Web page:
Budgetary Financial Resources (dollars)
2013–14
Main Estimates
2013–14
Planned Spending
2013–14
Total Authorities
Available for Use
2013–14
Actual Spending (Authorities Used)
2013–14
Difference
(Actual Minus Planned)
8,939,136 8,939,136 8,142,702 7,974,120 (965,016)


Human Resources (FTEs)
2013–14
Planned
2013–14
Actual
2013–14
Difference
(Actual Minus Planned)
65 57 (8)


Performance Results
Expected Results Performance Indicators* Actual Results
Canadians make informed decisions about their engagement in the electoral process. Percentage of Canadians who believe that they can make an informed decision about their engagement This indicator is being reviewed.
Canadians understand the importance of voting and the value of participating in the electoral process. Percentage of Canadians who understand the importance of voting In the public opinion surveys conducted following the 2013 by-elections, between 38% and 65% of respondents who said they voted invoked a sense of civic duty for doing so:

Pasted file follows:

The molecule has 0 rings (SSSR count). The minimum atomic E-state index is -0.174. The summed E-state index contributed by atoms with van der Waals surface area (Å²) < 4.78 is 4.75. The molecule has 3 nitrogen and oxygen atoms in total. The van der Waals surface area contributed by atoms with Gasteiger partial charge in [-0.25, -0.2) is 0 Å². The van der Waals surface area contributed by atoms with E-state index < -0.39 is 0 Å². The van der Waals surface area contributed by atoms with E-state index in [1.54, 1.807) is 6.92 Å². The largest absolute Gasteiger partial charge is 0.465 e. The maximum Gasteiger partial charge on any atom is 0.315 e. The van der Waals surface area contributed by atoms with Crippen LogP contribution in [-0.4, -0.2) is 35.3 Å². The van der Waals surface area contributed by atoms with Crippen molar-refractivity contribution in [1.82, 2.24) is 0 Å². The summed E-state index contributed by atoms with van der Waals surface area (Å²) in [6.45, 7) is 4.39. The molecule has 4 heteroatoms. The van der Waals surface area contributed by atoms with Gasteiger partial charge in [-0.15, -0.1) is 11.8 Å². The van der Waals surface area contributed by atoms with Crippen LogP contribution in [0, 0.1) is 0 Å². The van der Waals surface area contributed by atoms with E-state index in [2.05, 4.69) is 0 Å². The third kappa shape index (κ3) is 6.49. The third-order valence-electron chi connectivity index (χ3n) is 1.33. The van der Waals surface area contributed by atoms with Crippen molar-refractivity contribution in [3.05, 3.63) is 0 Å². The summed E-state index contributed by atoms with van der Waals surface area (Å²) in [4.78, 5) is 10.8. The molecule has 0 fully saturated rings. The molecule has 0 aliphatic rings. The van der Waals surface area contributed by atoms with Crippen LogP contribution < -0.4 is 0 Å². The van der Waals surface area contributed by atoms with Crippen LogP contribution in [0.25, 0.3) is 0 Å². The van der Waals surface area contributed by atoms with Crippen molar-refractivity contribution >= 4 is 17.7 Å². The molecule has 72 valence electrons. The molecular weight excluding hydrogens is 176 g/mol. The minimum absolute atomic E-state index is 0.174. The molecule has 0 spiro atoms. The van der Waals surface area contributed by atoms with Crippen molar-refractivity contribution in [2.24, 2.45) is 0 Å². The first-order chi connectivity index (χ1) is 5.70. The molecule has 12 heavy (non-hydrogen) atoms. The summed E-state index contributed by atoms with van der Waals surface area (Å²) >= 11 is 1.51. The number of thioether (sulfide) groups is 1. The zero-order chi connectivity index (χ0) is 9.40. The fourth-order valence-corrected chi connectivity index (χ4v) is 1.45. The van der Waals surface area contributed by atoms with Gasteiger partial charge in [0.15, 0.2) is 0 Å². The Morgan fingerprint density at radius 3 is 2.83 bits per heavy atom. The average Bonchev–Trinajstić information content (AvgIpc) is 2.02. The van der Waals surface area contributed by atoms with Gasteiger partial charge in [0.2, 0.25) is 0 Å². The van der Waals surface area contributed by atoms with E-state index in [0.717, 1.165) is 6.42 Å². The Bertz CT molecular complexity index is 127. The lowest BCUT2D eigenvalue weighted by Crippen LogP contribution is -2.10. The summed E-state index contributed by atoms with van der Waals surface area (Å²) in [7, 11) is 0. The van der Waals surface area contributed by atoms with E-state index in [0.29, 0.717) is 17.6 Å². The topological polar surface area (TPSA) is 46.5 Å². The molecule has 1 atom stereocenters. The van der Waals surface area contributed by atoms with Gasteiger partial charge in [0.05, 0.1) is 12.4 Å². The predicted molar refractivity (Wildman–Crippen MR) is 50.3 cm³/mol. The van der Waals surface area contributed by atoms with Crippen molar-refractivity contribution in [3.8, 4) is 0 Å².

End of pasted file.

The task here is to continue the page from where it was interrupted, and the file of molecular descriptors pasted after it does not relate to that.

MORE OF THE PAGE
• 65% in Bourassa
  • 55% in Toronto Centre
  • 43% in Brandon–Souris
  • 39% in Provencher
  • 38% in Labrador
Percentage of Canadians who understand the value of participating in the electoral process This indicator is being reviewed.
Elections Canada and international electoral stakeholders improve their capacity to better administer the electoral process. Percentage of international and domestic stakeholders who intend to incorporate shared best practices This indicator is being reviewed.
Parliamentarians have access to evidence-based information, allowing them to make informed decisions about existing and emerging electoral issues. Percentage of parliamentarians satisfied with the quality of the Chief Electoral Officer's recommendations reports This indicator is being reviewed.

*Targets for these performance indicators are under development.

Performance Analysis

Conduct Research